Chad Stuart & Jeremy Clyde
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timeline...part five (1983-1987)

After more than a decade of commercial silence, Chad & Jeremy came back onto the musical scene with a "bullet".  The "reunion" LP of 1983 marked the beginning of a new period for the group, a new period which lasted almost as long as C&J's first run...

    In the 1970s, Chad & Jeremy had briefly recorded and written together again, but without any commercial results.  That would change in 1982, when an eccentric millionaire named "Rocky" Davis signed the duo to his new label, a Rocshire Records, distributed by MCA. "I think Jeremy was missing the musical part of his life," Chad recalls, "And he wanted to give it another try. Rocky had recruited some really good people from Warner Brothers and we thought the situation looked promising." 

For Jeremy, the reunion was the inevitable result of the reawakening of his muse.  "Chad had been going to demo studios and doing stuff on his own, and I started doing the same thing.  And both of us found exactly the same thing, which was that they both sounded like us! They both had two part harmonies and they just sounded like Chad & Jeremy records!" This new material, demoed around 1982, included several songs that were destined for the LP, such as "Night In Fat City" and "Seascape", as well as numbers which were destined to be untouched during group recordings - such as Chad's "Can't Come Back", and Jeremy's "Prison Without Bars", both of which featured a solid rock sound. Towards the end of 1982, with Jeremy starring in the first run of Tom Stoppard's classic play, The Real Thing, Chad returned to England for the first time in years to begin recording their first LP in 15 years.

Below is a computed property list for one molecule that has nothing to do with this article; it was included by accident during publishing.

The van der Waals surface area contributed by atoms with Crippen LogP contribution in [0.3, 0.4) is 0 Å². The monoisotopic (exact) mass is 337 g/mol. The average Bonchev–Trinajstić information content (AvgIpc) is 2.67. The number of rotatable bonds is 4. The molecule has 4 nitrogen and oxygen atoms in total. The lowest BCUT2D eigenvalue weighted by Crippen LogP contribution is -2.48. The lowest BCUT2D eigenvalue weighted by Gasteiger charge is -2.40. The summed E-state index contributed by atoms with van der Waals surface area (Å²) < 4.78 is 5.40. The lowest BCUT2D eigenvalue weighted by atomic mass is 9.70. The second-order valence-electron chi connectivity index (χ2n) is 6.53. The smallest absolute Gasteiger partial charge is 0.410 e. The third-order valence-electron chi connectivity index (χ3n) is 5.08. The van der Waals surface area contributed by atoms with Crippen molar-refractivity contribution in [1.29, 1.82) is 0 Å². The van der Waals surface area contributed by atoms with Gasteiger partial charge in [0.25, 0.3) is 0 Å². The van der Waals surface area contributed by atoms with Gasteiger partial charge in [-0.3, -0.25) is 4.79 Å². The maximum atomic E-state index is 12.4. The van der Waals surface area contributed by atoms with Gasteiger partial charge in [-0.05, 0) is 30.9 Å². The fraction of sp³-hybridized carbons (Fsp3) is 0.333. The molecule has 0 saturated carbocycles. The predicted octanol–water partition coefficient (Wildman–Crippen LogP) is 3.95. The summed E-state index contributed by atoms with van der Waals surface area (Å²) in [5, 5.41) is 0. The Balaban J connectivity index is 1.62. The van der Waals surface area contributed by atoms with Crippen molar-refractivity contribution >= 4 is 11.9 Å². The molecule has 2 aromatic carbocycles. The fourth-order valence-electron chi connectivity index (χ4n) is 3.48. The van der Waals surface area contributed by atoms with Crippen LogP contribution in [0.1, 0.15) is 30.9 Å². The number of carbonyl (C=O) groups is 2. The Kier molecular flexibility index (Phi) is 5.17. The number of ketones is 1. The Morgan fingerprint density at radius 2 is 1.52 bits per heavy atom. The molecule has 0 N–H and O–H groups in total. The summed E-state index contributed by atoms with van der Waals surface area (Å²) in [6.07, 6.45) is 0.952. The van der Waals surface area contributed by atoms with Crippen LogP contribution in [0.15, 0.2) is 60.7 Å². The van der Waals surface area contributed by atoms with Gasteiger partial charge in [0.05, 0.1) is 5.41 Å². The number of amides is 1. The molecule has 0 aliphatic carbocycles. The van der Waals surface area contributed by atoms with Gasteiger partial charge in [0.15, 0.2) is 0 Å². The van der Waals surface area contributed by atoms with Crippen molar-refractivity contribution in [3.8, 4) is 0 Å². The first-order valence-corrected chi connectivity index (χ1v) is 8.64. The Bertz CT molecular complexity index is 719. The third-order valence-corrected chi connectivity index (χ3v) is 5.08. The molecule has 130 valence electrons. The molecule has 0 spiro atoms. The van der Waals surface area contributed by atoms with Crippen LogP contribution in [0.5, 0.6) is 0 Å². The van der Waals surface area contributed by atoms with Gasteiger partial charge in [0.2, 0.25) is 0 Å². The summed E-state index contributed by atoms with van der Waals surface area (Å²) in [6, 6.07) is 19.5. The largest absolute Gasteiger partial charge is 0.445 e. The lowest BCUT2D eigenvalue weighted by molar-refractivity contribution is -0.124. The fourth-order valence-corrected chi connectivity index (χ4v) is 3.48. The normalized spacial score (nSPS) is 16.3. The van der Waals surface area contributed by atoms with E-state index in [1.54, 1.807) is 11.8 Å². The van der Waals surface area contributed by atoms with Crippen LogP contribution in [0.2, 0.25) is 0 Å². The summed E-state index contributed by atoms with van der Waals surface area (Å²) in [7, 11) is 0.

But before work on the LP could be started, tragedy struck. Chad was involved in an accident which severely damaged one of his eyes, and which required several surgeries over a couple of years to put right. Reunion plans were held off for a brief time until he could recover enough to carry on, resulting in the album being first recorded both in England in late 1982, and further work being carried out in early 1983 in California. By the summer of 1983, with the LP in the can, Chad & Jeremy were ready to face the public again.

Chad Stuart & Jeremy Clyde    Their new LP, entitled Chad Stuart & Jeremy Clyde,  featured some of the singing that had made the duo famous, such as that shown on "Zanzibar Sunset", but also had several tracks which were compromises to certain commercial pressures and to the lack of time to record the LP. It was a mixed bag and suffered from the fact that, as usual, Jeremy was trying to be a recording artist and perform in a West End play at the same time. "Bite The Bullet" was chosen as the single, and was, in retrospect, the wrong song for the group.  For a gently rocking duo of the 1960s to come back into the public eye with a 1980s rock song was probably a bad decision. For the first time, a video was produced. The "Bite The Bullet" video got a lot of exposure, mainly because actress/model Lauren Hutton co-starred in it.